Redefining growth – These countries measure their growth with the Happiness Index of their people

happiness index

In 2012, the United Nations declared 20th March to be observed as the International Day of Happiness. It is to recognize happiness as a fundamental human goal; hence it’s a call for the countries to approach public policies in ways that will lead to the improvement in the well-being of all people.

In regard to this, several countries have adopted commendable strategies. Among them, Bhutan’s name is in the forefront. This tiny and remote kingdom, nestling in the Himalayas surveys the level of happiness in the country through the Gross National Happiness Index. Bhutan measures prosperity by gauging its citizens’ happiness levels, not the GDP.

Bhutan instituted Gross National Happiness Index back in 1971. Since then, the country has rejected GDP as the only way to measure progress and has initiated a new approach to development, which measures prosperity through formal principles of gross national happiness (GNH) and the spiritual, physical, social and environmental health of its citizens and the natural environment.  As per Bhutan’s 2015 census, it was found that 35% of the population were extremely happy, 47.9% were moderately happy, and only 8.8% were unhappy. A UN panel is now considering ways to replicate the Bhutan’s Happiness Index model across the globe. Thailand and the United Kingdom have also tried out similar happiness projects.

Bhutan isn’t the only country with a desire to see more happy people;  the United Arab Emirates joined the list in February 2016. The United Arab Emirates became the first Muslim country to appoint its first ever minister of state for happiness. Ohood Al Roumi is the one who leads the country’s attempt to secure happiness for its citizens. Her ministry aims to promote the UAE’s plans, programs and policies to promote happiness in the UAE society.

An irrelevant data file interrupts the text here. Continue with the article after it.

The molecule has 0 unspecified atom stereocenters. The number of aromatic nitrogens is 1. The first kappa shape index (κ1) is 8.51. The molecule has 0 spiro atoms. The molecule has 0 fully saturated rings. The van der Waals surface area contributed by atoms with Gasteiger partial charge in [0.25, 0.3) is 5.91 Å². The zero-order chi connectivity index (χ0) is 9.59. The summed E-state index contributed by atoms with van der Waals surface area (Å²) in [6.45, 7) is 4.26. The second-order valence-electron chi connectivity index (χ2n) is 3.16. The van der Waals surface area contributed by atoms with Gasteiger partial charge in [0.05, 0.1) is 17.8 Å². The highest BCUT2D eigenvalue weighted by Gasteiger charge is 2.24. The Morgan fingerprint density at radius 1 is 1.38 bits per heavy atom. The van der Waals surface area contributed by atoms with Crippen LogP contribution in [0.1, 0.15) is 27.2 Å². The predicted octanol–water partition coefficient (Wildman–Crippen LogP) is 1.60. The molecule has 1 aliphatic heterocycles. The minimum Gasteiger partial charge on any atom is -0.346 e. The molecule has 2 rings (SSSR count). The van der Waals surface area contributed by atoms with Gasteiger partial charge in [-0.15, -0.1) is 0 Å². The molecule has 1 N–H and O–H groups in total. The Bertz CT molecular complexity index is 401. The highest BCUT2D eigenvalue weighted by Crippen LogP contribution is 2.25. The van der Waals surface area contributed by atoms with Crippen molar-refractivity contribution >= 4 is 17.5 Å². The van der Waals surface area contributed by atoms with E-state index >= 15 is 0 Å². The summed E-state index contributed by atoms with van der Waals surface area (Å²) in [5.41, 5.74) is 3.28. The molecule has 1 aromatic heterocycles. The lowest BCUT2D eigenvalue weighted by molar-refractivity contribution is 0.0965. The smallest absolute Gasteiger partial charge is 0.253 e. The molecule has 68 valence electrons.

India is not too far behind!! Inspired by Bhutan’s Happiness Index model, Madhya Pradesh government created a ‘Department of Happiness’, to infuse positivity in the lives of people. The main motive behind setting up this department is to ensure happiness in the lives of people and to stop them from taking extreme steps when they are in distress.

Albert Schweitzer said, ‘Success is not the key to happiness. Happiness is the key to success.’ Happiness is the key to success, and probably that is the reason why countries across the globe are now emphasizing more on their citizen’s happiness chart.


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